The Texas Rangers have as many as four potential bidders that may compete in an auction to buy the baseball team besides a group led by Hall of Fame pitcher Nolan Ryan, Chief Restructuring Officer William Snyder said.
U.S. Bankruptcy Judge D. Michael Lynn listened to testimony today at a hearing in Fort Worth, Texas, and will decide later whether to revise the schedule under which the team will be sold at an auction currently planned for Aug. 4. The hearing will continue July 22.
“The bidding procedures do not provide sufficient time for potential bidders to be able to participate meaningfully in the sale process and are too skewed to the advantage” of the Ryan group, lawyers for lenders said in July 15 court papers urging Lynn to delay the auction.
Houston businessman Jim Crane, who unsuccessfully bid for the team before its bankruptcy, is one of the potential bidders, Snyder said. Dallas businessman Jeff Beck is another. The remaining two haven’t been disclosed. Snyder said the unidentified bidders have done very limited work, and one has only made two phone calls regarding the sale.
The unidentified bidders thus could be “a ghost that may or may not appear before us,” the judge said.
Crane was working on an agreement to be the stalking horse, or lead bidder, for the auction and made a specific bid in preliminary drafts of an asset purchase agreement, Snyder said. The amount wasn’t disclosed.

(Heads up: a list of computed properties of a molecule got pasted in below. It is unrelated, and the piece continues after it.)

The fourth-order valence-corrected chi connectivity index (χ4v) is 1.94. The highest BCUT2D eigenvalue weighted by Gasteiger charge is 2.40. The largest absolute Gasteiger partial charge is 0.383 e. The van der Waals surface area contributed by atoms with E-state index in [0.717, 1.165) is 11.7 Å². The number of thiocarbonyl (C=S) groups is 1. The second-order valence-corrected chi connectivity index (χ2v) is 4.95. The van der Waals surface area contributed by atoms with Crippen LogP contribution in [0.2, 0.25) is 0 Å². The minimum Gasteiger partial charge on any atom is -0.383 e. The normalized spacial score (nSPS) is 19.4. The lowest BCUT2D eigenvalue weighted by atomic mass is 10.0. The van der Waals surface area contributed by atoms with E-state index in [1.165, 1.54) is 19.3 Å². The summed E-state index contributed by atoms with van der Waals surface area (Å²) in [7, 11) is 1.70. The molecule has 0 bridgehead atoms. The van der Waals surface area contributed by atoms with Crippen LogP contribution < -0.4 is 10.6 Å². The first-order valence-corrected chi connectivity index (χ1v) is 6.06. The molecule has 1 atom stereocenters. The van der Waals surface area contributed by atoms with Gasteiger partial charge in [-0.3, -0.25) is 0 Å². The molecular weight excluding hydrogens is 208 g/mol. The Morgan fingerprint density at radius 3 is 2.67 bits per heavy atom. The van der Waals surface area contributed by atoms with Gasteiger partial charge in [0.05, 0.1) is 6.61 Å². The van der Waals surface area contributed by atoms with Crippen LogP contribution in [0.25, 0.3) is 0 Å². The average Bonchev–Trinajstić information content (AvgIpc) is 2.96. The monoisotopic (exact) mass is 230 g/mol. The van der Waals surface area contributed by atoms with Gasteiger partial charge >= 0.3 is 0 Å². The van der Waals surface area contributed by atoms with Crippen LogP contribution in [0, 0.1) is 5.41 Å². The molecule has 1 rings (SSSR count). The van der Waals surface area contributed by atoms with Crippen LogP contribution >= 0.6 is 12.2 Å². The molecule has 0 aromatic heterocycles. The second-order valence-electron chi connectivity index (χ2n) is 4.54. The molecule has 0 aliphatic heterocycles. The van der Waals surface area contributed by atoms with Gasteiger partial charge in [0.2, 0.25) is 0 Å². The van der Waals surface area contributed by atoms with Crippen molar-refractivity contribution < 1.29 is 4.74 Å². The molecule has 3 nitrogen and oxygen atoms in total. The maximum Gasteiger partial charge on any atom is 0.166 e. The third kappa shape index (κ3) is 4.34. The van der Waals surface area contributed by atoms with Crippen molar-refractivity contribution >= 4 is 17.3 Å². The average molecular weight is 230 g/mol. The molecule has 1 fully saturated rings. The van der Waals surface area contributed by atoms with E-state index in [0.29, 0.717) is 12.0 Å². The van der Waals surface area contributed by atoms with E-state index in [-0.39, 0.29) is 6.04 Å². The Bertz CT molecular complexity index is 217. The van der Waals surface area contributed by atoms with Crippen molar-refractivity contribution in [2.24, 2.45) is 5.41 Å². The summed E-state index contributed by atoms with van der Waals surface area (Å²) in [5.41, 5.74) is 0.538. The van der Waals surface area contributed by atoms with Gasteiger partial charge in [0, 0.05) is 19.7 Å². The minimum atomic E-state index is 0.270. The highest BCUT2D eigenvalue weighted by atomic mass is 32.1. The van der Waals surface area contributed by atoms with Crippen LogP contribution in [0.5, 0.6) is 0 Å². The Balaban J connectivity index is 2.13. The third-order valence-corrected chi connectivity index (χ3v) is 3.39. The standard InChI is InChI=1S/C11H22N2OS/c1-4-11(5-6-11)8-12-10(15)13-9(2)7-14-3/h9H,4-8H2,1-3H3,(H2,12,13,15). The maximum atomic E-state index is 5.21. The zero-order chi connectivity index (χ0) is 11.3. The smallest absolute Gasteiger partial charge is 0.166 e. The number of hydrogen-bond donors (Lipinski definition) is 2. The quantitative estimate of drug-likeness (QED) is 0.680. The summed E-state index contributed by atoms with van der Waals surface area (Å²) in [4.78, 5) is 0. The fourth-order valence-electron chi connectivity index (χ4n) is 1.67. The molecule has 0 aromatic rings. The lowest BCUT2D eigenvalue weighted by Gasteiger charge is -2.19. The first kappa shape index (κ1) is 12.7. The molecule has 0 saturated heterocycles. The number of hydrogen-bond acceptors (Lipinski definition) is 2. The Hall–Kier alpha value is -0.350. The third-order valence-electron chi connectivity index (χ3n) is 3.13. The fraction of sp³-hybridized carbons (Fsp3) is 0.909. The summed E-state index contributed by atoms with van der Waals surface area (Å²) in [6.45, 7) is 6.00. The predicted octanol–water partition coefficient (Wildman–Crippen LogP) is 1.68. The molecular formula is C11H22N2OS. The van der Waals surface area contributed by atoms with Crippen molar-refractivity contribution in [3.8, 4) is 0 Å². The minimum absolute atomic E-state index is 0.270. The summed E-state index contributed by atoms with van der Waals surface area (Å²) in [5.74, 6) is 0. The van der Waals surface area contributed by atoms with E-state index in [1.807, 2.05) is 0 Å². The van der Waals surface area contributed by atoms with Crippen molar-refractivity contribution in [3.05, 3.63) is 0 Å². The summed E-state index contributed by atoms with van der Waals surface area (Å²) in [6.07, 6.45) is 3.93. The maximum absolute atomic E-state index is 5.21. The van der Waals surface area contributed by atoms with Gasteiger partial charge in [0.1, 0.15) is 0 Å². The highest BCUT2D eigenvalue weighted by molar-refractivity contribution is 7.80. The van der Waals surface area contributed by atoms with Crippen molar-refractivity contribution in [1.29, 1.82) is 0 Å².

Snyder told the court he doesn’t know whether Crane will bid under the sale procedures in place. “Financing is the major impediment” to getting offers from the potential bidders, he said. Lynn said the deadline to obtain financing for the deal may be extended as much as two months into October under the sale guidelines he laid out last week.
Dallas Mavericks owner Mark Cuban told the Fort Worth Star-Telegram on July 16 that he was interested in buying the Rangers. When an attorney for the Greenberg-Ryan group tried to ask Snyder if Cuban was one of the four potential bidders, the judge told Snyder not to answer because not all of the offers are public.
Sal Galatioto, president of Galatioto Sports Partners, a sports investment firm, testified that it would take about 90 days for any deal to get done. He said he would be willing to let the Ryan group’s agreement expire.
Galatioto, who represented the Ricketts family when they bought the Chicago Cubs out of bankruptcy last year, is representing Tom Hicks as he tries to sell the National Hockey League’s Dallas Stars and his interest in the American Airlines Center. Galatioto said he expects the Stars sale to bring in about $140 million to $150 million in proceeds for lenders of Hicks’s HSG Sports Group LLC, the Rangers’ parent.
Rangers’ team manager Ron Washington is expected to testify at the July 22 hearing, Snyder’s attorney, Louis R. Strubeck Jr., said in an e-mail.
The case is In re Texas Rangers Baseball Partners, 10-43400, U.S. Bankruptcy Court, Northern District of Texas (Fort Worth).